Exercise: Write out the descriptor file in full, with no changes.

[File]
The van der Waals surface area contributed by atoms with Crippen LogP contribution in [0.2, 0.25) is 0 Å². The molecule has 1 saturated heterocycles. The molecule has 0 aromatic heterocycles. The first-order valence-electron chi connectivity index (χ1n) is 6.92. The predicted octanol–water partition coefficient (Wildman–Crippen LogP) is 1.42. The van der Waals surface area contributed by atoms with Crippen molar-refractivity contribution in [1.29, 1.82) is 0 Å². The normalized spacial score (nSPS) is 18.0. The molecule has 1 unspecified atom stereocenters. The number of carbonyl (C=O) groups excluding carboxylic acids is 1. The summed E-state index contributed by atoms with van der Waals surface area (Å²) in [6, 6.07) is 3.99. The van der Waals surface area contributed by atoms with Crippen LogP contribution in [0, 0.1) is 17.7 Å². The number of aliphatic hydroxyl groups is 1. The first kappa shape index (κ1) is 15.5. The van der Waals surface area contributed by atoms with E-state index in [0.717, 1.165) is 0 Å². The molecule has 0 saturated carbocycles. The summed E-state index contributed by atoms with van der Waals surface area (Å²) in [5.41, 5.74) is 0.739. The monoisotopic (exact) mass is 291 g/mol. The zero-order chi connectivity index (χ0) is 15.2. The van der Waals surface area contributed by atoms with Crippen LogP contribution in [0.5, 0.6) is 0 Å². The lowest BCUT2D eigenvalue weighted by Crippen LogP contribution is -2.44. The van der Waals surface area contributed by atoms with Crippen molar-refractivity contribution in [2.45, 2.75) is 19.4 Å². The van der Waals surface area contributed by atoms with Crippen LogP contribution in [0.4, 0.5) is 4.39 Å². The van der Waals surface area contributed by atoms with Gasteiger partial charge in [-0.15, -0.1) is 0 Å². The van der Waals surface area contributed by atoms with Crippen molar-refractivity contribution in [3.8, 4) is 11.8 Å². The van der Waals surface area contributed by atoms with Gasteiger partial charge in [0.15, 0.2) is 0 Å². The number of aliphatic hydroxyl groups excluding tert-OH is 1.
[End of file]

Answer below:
The van der Waals surface area contributed by atoms with Crippen LogP contribution in [0.2, 0.25) is 0 Å². The molecule has 1 saturated heterocycles. The molecule has 0 aromatic heterocycles. The first-order valence-electron chi connectivity index (χ1n) is 6.92. The predicted octanol–water partition coefficient (Wildman–Crippen LogP) is 1.42. The van der Waals surface area contributed by atoms with Crippen molar-refractivity contribution in [1.29, 1.82) is 0 Å². The normalized spacial score (nSPS) is 18.0. The molecule has 1 unspecified atom stereocenters. The number of carbonyl (C=O) groups excluding carboxylic acids is 1. The summed E-state index contributed by atoms with van der Waals surface area (Å²) in [6, 6.07) is 3.99. The van der Waals surface area contributed by atoms with Crippen LogP contribution in [0, 0.1) is 17.7 Å². The number of aliphatic hydroxyl groups is 1. The first kappa shape index (κ1) is 15.5. The van der Waals surface area contributed by atoms with E-state index in [0.717, 1.165) is 0 Å². The molecule has 0 saturated carbocycles. The summed E-state index contributed by atoms with van der Waals surface area (Å²) in [5.41, 5.74) is 0.739. The monoisotopic (exact) mass is 291 g/mol. The zero-order chi connectivity index (χ0) is 15.2. The van der Waals surface area contributed by atoms with Crippen LogP contribution in [0.5, 0.6) is 0 Å². The lowest BCUT2D eigenvalue weighted by Crippen LogP contribution is -2.44. The van der Waals surface area contributed by atoms with Crippen molar-refractivity contribution in [2.45, 2.75) is 19.4 Å². The van der Waals surface area contributed by atoms with Crippen LogP contribution in [0.4, 0.5) is 4.39 Å². The van der Waals surface area contributed by atoms with Gasteiger partial charge in [-0.15, -0.1) is 0 Å². The van der Waals surface area contributed by atoms with Crippen molar-refractivity contribution in [3.8, 4) is 11.8 Å². The van der Waals surface area contributed by atoms with Gasteiger partial charge in [0.15, 0.2) is 0 Å². The number of aliphatic hydroxyl groups excluding tert-OH is 1.